Under the new procedures, the issuance of an ROC “directive” triggers an immediate blemish on the contractor’s record, regardless of the outcome of the complaint.
By Mike Thal, Lang Baker & Klain, PLC
Maintaining a complaint-free contractor record with the Arizona Registrar of Contractors has become more difficult, due to recent changes in the way in which the ROC responds to consumer complaints.
Under the new procedures, the ROC’s “Corrective Work Order” has been replaced by a “Directive,” the issuance of which results in a mark on the contractor’s record for public view.
Prior to the procedural change, if an ROC inspector determined that a workmanship complaint was valid, the ROC issued a Corrective Work Order to the contractor. If the contractor remedied the issue within 15 days, the complaint was considered to be resolved and the contractor’s record was not affected.
Now, the Directive triggers an immediate two-year blemish on the contractor’s record. It is issued without notice and cannot be headed off by the contractor’s prompt remedial action. Even if, after a hearing, the complaint is found to be without merit, the fact that a Directive was issued remains part of the contractor record for two years.
After the complaint is resolved - whether by appropriate action by the contractor, settlement with the customer, dismissal by a hearing officer, or further action against the contractor - the record will simply be updated to reflect the outcome. That will provide little comfort to contractors who are wrongly forced to serve two years in competitive purgatory for baseless or easily resolved allegations of poor workmanship.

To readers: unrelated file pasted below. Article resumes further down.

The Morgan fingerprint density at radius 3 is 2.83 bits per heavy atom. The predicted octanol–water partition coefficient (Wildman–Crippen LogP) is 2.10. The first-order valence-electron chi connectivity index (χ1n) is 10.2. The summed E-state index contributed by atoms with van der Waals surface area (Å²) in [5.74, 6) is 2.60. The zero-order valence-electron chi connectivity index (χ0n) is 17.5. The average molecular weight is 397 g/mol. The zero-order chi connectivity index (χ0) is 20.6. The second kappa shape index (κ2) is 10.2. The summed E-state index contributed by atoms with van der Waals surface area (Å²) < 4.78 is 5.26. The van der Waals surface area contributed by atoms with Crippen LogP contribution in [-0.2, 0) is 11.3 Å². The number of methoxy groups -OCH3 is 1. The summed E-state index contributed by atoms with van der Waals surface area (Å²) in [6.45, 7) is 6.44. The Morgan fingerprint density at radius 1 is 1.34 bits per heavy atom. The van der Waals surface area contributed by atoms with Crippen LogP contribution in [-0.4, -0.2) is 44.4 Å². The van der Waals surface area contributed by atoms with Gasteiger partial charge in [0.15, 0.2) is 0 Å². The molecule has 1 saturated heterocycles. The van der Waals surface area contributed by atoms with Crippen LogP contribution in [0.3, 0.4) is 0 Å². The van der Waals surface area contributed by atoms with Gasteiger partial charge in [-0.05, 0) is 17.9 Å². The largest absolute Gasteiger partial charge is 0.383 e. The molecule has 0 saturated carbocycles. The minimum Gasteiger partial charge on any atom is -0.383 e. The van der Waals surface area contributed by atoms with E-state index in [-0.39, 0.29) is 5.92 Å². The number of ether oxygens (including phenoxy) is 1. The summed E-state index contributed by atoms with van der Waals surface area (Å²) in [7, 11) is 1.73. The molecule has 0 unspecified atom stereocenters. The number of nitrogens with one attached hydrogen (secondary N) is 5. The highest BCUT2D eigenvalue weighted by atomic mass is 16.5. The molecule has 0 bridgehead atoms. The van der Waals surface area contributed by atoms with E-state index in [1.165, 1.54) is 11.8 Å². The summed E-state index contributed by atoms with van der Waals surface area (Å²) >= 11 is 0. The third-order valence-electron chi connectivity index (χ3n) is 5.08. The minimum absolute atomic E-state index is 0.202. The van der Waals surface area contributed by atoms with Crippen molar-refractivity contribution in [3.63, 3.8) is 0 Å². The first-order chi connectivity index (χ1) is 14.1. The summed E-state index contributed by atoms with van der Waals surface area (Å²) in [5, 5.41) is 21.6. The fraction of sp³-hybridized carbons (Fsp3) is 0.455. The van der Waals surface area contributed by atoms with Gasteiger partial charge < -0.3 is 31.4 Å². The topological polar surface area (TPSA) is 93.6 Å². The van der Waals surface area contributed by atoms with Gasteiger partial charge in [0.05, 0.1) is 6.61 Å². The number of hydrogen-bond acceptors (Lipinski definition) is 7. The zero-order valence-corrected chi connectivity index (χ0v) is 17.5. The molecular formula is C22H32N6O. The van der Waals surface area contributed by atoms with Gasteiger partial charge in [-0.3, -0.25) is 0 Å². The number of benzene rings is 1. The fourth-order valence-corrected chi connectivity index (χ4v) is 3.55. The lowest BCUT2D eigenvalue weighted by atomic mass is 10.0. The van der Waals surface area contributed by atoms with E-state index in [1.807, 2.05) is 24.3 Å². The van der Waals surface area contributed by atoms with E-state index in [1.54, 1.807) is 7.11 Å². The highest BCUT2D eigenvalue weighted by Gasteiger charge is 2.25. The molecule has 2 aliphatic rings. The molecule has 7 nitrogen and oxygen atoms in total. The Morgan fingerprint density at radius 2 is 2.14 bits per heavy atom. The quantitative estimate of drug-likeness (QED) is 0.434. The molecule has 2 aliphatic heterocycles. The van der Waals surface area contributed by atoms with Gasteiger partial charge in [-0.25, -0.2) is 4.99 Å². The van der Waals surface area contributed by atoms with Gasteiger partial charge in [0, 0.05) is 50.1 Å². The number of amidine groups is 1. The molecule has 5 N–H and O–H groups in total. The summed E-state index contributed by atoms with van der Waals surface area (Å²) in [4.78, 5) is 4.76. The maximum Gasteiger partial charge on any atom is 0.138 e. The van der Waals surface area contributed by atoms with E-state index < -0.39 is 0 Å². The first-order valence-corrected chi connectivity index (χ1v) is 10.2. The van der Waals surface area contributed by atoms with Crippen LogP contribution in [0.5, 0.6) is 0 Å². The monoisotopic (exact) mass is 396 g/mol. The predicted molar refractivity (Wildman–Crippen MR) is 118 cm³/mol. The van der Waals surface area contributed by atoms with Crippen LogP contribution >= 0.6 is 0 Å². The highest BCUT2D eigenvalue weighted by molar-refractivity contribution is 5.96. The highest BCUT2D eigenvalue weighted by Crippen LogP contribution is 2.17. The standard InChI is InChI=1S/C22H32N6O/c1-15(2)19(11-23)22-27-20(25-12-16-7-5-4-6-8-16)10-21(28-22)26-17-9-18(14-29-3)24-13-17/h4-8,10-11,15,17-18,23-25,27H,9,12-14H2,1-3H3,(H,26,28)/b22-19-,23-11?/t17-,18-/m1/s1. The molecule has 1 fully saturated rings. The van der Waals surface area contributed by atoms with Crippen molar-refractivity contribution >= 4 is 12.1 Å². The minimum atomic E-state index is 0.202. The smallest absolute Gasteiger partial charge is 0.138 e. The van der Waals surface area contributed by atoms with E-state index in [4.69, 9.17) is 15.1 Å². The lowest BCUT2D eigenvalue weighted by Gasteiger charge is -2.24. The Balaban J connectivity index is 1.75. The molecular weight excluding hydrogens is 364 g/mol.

The threats to contractors do not stop there. If an ROC inspector finds no cause to issue a Directive for poor workmanship but, in the process of the investigation, finds that the contractor, for example, failed to comply with any one of several contractual requirements set forth in A.R.S. § 32-1158(B), the inspector may issue a Directive for non-compliance, which inflicts the same two-year damage on the contractor’s record as a finding of poor workmanship.
As a result of these changes to the ROC’s complaint process, it is more crucial than ever for contractors to ensure that potential complaints are handled with the utmost attention and care. It has also never been more important that a contractor’s contracts be in compliance with the governing statutes. For more on that topic, see our May 2013 Beasesheet article, “Compliance Update: Arizona Registrar of Contractors.”